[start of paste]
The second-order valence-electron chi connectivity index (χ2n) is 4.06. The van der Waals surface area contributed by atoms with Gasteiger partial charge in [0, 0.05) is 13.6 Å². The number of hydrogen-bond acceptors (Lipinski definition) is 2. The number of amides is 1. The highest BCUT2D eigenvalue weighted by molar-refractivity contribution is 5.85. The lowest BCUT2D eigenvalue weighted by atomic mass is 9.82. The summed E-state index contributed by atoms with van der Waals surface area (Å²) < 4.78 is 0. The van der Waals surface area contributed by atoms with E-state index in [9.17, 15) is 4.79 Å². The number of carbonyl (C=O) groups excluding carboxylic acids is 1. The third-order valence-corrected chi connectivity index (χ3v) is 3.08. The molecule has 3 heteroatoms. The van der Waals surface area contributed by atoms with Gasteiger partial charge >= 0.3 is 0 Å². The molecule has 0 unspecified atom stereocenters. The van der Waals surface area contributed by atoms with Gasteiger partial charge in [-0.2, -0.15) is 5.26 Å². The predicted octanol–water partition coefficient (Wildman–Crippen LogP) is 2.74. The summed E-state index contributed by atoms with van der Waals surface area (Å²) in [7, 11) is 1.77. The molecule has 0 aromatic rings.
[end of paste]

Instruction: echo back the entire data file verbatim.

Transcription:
The second-order valence-electron chi connectivity index (χ2n) is 4.06. The van der Waals surface area contributed by atoms with Gasteiger partial charge in [0, 0.05) is 13.6 Å². The number of hydrogen-bond acceptors (Lipinski definition) is 2. The number of amides is 1. The highest BCUT2D eigenvalue weighted by molar-refractivity contribution is 5.85. The lowest BCUT2D eigenvalue weighted by atomic mass is 9.82. The summed E-state index contributed by atoms with van der Waals surface area (Å²) < 4.78 is 0. The van der Waals surface area contributed by atoms with E-state index in [9.17, 15) is 4.79 Å². The number of carbonyl (C=O) groups excluding carboxylic acids is 1. The third-order valence-corrected chi connectivity index (χ3v) is 3.08. The molecule has 3 heteroatoms. The van der Waals surface area contributed by atoms with Gasteiger partial charge >= 0.3 is 0 Å². The molecule has 0 unspecified atom stereocenters. The van der Waals surface area contributed by atoms with Gasteiger partial charge in [-0.2, -0.15) is 5.26 Å². The predicted octanol–water partition coefficient (Wildman–Crippen LogP) is 2.74. The summed E-state index contributed by atoms with van der Waals surface area (Å²) in [7, 11) is 1.77. The molecule has 0 aromatic rings.